Silent Learning: the use of Quizzes to motivate and assess participation and learning in the classroom

In order to challenge students and to assess how well they have internalised the learning material, Ofelia Asatryan makes large use of quizzes. Such quizzes are of a peculiar typology: students do not receive each one his/her own paper with the quiz written: it is the teacher who reads out loud the questions, and students answer in a participatory manner. In this way, quizzes are designed and carried out in a manner that promotes equal opportunities for students with special education needs (SEN) to participate and learn. In particular, Ofelia applied this practice in a classroom with a student with hard-of-hearing, registering extremely positive results.

The Practice

This practice is characterized by a clear step-by-step approach.

  1. before the day of the quiz: Students are made aware that the quiz will be comprised of multiple-choice questions based on their learning material, and they are assigned as homework to go through the material in the days preceding the quiz (do home-reading, writing, etc).
  2. on the day of the quiz: students are provided with cards carrying the letters “A”, “B”, “C”, etc. (one card per option of the multiple choices). The quiz is carried out one question per time: the teacher reads out the question loudly and clearly and the students raise the card which has the right answer option’s letter. While other students hear the question read out, the student with hard-of-hearing gets the sense of the question by reading it from the teacher’s lips.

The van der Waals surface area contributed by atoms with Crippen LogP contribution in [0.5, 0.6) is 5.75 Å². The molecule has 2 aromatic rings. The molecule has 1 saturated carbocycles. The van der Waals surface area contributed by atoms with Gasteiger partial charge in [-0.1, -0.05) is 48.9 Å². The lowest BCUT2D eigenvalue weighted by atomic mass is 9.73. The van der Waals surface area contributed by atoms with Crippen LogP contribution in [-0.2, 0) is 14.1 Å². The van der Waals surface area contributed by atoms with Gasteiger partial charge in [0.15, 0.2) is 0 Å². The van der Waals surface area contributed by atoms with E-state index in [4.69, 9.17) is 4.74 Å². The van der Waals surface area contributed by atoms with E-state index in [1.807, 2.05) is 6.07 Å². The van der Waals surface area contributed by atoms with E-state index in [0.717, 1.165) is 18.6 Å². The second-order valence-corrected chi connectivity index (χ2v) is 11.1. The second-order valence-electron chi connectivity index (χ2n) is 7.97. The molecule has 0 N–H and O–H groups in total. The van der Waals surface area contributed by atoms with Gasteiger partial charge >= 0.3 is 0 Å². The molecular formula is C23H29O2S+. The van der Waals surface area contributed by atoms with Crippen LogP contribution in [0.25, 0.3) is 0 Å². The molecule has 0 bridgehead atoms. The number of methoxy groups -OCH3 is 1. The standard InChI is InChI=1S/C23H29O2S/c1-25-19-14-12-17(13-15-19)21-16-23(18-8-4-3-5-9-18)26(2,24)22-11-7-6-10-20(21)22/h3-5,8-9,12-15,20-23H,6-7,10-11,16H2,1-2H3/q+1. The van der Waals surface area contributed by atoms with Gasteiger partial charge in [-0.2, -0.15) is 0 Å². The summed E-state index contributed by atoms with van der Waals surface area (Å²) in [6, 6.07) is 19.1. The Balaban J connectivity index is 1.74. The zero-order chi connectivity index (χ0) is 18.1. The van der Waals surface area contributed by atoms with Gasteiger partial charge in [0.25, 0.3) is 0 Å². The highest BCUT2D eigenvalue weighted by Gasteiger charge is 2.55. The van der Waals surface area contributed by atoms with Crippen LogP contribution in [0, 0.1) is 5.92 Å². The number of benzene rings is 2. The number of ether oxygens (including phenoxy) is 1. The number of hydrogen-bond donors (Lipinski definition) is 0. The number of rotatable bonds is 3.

3. After raising the cards, the teacher quickly scans the answers. If there are wrong answers, she provides the students with supplementary information on the question, without mentioning whose answer was wrong. Afterwards she repeats the question once more and scans the answers again. If all the students have answered right, the teacher goes on, if there are students who answered wrong again, the teacher writes the names of these students in her notebook. Then she reads the next question. For the students answering wrong twice, the teacher organizes extra lessons. In case of stable and long lasting difficulties, Ofelia asks the school special pedagogue for help.

Obstacles and lessons learned